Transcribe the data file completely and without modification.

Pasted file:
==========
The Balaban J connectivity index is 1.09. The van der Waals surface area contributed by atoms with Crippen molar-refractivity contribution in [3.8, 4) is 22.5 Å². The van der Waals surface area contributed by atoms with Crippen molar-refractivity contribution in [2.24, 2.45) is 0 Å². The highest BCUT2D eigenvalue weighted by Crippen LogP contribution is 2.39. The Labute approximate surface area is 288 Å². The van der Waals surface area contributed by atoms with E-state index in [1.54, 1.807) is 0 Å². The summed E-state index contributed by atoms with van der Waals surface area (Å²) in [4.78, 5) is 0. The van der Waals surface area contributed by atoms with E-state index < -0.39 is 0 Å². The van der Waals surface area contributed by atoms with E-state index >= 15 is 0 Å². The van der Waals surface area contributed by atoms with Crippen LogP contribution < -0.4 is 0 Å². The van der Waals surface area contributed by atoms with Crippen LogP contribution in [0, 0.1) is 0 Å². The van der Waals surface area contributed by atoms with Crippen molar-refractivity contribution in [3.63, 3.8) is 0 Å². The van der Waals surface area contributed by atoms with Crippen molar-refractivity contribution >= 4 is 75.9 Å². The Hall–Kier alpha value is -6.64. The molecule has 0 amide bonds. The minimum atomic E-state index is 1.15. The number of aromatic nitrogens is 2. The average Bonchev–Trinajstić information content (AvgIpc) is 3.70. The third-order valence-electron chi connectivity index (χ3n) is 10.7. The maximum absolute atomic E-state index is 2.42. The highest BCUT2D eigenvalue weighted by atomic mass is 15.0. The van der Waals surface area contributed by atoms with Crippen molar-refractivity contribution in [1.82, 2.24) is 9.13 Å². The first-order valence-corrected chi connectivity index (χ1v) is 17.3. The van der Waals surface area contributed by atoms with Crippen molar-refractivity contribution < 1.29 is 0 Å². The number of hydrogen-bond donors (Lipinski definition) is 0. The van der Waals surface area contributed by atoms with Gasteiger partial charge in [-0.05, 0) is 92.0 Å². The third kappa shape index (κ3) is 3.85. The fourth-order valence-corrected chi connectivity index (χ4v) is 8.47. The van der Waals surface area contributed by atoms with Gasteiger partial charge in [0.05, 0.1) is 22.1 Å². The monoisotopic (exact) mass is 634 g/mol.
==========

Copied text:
The Balaban J connectivity index is 1.09. The van der Waals surface area contributed by atoms with Crippen molar-refractivity contribution in [3.8, 4) is 22.5 Å². The van der Waals surface area contributed by atoms with Crippen molar-refractivity contribution in [2.24, 2.45) is 0 Å². The highest BCUT2D eigenvalue weighted by Crippen LogP contribution is 2.39. The Labute approximate surface area is 288 Å². The van der Waals surface area contributed by atoms with E-state index in [1.54, 1.807) is 0 Å². The summed E-state index contributed by atoms with van der Waals surface area (Å²) in [4.78, 5) is 0. The van der Waals surface area contributed by atoms with E-state index < -0.39 is 0 Å². The van der Waals surface area contributed by atoms with E-state index >= 15 is 0 Å². The van der Waals surface area contributed by atoms with Crippen LogP contribution < -0.4 is 0 Å². The van der Waals surface area contributed by atoms with Crippen LogP contribution in [0, 0.1) is 0 Å². The van der Waals surface area contributed by atoms with Crippen molar-refractivity contribution in [3.63, 3.8) is 0 Å². The van der Waals surface area contributed by atoms with Crippen molar-refractivity contribution >= 4 is 75.9 Å². The Hall–Kier alpha value is -6.64. The molecule has 0 amide bonds. The minimum atomic E-state index is 1.15. The number of aromatic nitrogens is 2. The average Bonchev–Trinajstić information content (AvgIpc) is 3.70. The third-order valence-electron chi connectivity index (χ3n) is 10.7. The maximum absolute atomic E-state index is 2.42. The highest BCUT2D eigenvalue weighted by atomic mass is 15.0. The van der Waals surface area contributed by atoms with Crippen molar-refractivity contribution in [1.82, 2.24) is 9.13 Å². The first-order valence-corrected chi connectivity index (χ1v) is 17.3. The van der Waals surface area contributed by atoms with Crippen molar-refractivity contribution < 1.29 is 0 Å². The number of hydrogen-bond donors (Lipinski definition) is 0. The van der Waals surface area contributed by atoms with Gasteiger partial charge in [-0.05, 0) is 92.0 Å². The third kappa shape index (κ3) is 3.85. The fourth-order valence-corrected chi connectivity index (χ4v) is 8.47. The van der Waals surface area contributed by atoms with Gasteiger partial charge in [0.05, 0.1) is 22.1 Å². The monoisotopic (exact) mass is 634 g/mol.